The sign on the bus, "Lady Day Orchestra," announced in 1950 that Billie Holiday had organized a big band to go on the road. Eighteen musicians left New York for a four-week tour of one-nighters, to end in New Orleans. They would play dances and Billie would sing. It sounded promising.
But this was not a shrewd project. It was run by Billie's boyfriend-manager, John Levy, who acquired his business knowledge as a pimp. Promotion was handled by Dewey Shewey, a part-time burglar, new to the music business. He was wanted by the police, who arrested him during the tour. It turned out he hadn't done much promoting. Levy didn't know what to do. Lady Day's Orchestra was dying.
Tempers flared. Billie broke a Coke bottle over Levy's head and he knifed her, both of them requiring hospital attention. The musicians were unpaid. Somewhere in the Carolinas the bus driver, also unpaid, walked off. Billie and Levy also disappeared. The musicians, all of them black, had to find their way home through the hostile, segregated South.
Those who knew Billie's history were not astonished. Her professional life was a series of calamities, as Julia Blackburn, a British novelist who has also written books about Napoleon and Goya, demonstrates in the latest Holiday biography, With Billie (Random House).
Blackburn leans on research prepared in the 1970s by a writer named Linda Kuehl. Planning a book about Billie, Kuehl interviewed everyone from the woman trombonist on that southern tour to a nun at the Home of the Good Shepherd, the Baltimore reform school where the 10-year-old Billie was incarcerated for truancy. Kuehl tried to write a biography but failed; she committed suicide in 1979. Donald Clarke used some of her interviews in his account of Billie's life, Wishing on the Moon, in 1994. Blackburn makes them the core of her book.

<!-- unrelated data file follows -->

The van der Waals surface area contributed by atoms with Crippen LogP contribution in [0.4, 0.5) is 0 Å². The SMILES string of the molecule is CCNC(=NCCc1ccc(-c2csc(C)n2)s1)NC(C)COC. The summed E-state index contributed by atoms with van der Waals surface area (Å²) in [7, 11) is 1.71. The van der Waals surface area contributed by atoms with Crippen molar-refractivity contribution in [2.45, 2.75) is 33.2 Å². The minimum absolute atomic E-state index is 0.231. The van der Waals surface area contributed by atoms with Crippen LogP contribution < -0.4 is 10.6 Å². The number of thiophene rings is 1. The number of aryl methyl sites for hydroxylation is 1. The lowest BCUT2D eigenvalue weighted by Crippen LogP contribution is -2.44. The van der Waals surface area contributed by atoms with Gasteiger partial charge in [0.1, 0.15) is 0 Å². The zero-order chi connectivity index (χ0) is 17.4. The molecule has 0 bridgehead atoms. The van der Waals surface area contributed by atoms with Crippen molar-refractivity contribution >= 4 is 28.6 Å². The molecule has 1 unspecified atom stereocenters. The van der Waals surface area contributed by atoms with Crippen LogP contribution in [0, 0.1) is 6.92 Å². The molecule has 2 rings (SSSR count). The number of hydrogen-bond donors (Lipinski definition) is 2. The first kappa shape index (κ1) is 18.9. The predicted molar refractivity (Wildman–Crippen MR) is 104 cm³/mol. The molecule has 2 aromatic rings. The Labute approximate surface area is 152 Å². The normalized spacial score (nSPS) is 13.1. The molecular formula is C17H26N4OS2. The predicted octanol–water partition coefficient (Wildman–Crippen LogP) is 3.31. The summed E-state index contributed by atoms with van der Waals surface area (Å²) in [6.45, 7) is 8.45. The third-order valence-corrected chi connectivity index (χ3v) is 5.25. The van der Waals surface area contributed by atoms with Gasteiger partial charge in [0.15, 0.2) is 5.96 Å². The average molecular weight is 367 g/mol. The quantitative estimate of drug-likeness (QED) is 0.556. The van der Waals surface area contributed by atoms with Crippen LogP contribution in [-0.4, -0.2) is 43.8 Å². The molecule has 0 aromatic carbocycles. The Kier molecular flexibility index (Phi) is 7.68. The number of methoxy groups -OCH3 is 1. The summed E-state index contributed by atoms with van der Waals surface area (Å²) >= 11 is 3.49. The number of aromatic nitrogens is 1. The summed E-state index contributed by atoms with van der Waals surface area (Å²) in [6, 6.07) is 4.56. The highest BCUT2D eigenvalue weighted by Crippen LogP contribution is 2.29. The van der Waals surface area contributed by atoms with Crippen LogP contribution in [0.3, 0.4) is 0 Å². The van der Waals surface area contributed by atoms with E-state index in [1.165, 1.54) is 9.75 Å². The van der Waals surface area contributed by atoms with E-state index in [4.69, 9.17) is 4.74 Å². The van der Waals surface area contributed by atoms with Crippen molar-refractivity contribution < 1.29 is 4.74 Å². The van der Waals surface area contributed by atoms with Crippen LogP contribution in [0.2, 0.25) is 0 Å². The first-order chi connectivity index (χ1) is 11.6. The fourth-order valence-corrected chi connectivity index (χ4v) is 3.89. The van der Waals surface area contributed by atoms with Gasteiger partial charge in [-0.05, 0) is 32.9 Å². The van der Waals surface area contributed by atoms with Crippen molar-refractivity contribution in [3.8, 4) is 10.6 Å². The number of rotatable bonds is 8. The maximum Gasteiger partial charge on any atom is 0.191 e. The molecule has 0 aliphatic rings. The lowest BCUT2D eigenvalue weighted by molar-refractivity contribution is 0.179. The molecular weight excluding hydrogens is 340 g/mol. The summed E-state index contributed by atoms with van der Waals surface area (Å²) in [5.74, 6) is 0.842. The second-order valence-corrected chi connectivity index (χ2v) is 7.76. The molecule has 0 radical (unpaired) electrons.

There will never be an authoritative Life of Billie Holiday. The documents don't exist, and the witnesses have often lied, many of them because they were crooks. Even honest witnesses have faulty memories, inflected by narcotics; Billie herself would tell the same story several ways. So Blackburn acknowledges that the anecdotes are often contradictory, calls her book an oral history and tries to catch her subject in a web of interviews. She provides a cheerless glimpse at black show business, a place that was exciting and illuminating for those who took pleasure in its music yet perilous and frantic for those, like Billie, who lived within it.
Billie was a teenage prostitute who began singing because she felt like it and kept at it because a few night clubs paid her a little money. An untrained amateur, she turned out to be much better than any of the professionals. She impressed the world's toughest critics, the jazz musicians of New York -- among them Benny Goodman, Count Basie and Lester Young. Today most vocalists of the 1930s are all but entirely forgotten, but we still admire records she made more than 70 years ago.